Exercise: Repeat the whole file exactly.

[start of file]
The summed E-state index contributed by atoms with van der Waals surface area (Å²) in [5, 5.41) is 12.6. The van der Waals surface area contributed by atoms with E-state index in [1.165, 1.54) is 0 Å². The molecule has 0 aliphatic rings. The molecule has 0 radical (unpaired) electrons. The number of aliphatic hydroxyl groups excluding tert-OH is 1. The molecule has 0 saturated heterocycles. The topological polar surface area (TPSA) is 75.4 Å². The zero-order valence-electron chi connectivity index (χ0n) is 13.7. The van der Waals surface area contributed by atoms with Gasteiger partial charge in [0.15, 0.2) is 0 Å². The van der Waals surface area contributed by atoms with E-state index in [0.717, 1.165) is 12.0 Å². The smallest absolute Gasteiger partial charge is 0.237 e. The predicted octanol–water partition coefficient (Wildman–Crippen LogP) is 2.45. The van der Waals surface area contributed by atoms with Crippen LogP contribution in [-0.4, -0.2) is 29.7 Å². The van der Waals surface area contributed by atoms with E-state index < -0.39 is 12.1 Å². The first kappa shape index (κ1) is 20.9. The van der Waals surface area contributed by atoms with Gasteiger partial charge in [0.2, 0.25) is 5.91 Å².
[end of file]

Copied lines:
The summed E-state index contributed by atoms with van der Waals surface area (Å²) in [5, 5.41) is 12.6. The van der Waals surface area contributed by atoms with E-state index in [1.165, 1.54) is 0 Å². The molecule has 0 aliphatic rings. The molecule has 0 radical (unpaired) electrons. The number of aliphatic hydroxyl groups excluding tert-OH is 1. The molecule has 0 saturated heterocycles. The topological polar surface area (TPSA) is 75.4 Å². The zero-order valence-electron chi connectivity index (χ0n) is 13.7. The van der Waals surface area contributed by atoms with Gasteiger partial charge in [0.15, 0.2) is 0 Å². The van der Waals surface area contributed by atoms with E-state index in [0.717, 1.165) is 12.0 Å². The smallest absolute Gasteiger partial charge is 0.237 e. The predicted octanol–water partition coefficient (Wildman–Crippen LogP) is 2.45. The van der Waals surface area contributed by atoms with Crippen LogP contribution in [-0.4, -0.2) is 29.7 Å². The van der Waals surface area contributed by atoms with E-state index < -0.39 is 12.1 Å². The first kappa shape index (κ1) is 20.9. The van der Waals surface area contributed by atoms with Gasteiger partial charge in [0.2, 0.25) is 5.91 Å².